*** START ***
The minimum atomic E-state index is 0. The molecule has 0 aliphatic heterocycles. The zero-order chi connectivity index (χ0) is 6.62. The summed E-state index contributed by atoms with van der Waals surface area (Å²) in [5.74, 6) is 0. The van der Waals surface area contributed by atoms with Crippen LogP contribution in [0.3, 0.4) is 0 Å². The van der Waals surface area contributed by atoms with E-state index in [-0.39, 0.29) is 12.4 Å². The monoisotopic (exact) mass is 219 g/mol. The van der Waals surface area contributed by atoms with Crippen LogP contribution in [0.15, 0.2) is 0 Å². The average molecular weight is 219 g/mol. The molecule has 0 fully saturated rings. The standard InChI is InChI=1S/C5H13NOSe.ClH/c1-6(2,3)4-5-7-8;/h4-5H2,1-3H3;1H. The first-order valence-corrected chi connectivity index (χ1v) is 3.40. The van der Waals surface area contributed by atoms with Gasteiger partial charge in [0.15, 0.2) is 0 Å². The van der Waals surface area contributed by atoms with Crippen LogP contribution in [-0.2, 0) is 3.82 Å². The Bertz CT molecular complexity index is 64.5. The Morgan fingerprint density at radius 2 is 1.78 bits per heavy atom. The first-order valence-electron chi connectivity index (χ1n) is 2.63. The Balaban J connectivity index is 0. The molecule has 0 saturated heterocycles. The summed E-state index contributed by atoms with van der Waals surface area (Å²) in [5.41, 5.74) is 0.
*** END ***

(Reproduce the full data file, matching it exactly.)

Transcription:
The minimum atomic E-state index is 0. The molecule has 0 aliphatic heterocycles. The zero-order chi connectivity index (χ0) is 6.62. The summed E-state index contributed by atoms with van der Waals surface area (Å²) in [5.74, 6) is 0. The van der Waals surface area contributed by atoms with Crippen LogP contribution in [0.3, 0.4) is 0 Å². The van der Waals surface area contributed by atoms with E-state index in [-0.39, 0.29) is 12.4 Å². The monoisotopic (exact) mass is 219 g/mol. The van der Waals surface area contributed by atoms with Crippen LogP contribution in [0.15, 0.2) is 0 Å². The average molecular weight is 219 g/mol. The molecule has 0 fully saturated rings. The standard InChI is InChI=1S/C5H13NOSe.ClH/c1-6(2,3)4-5-7-8;/h4-5H2,1-3H3;1H. The first-order valence-corrected chi connectivity index (χ1v) is 3.40. The van der Waals surface area contributed by atoms with Gasteiger partial charge in [0.15, 0.2) is 0 Å². The van der Waals surface area contributed by atoms with Crippen LogP contribution in [-0.2, 0) is 3.82 Å². The Bertz CT molecular complexity index is 64.5. The Morgan fingerprint density at radius 2 is 1.78 bits per heavy atom. The first-order valence-electron chi connectivity index (χ1n) is 2.63. The Balaban J connectivity index is 0. The molecule has 0 saturated heterocycles. The summed E-state index contributed by atoms with van der Waals surface area (Å²) in [5.41, 5.74) is 0.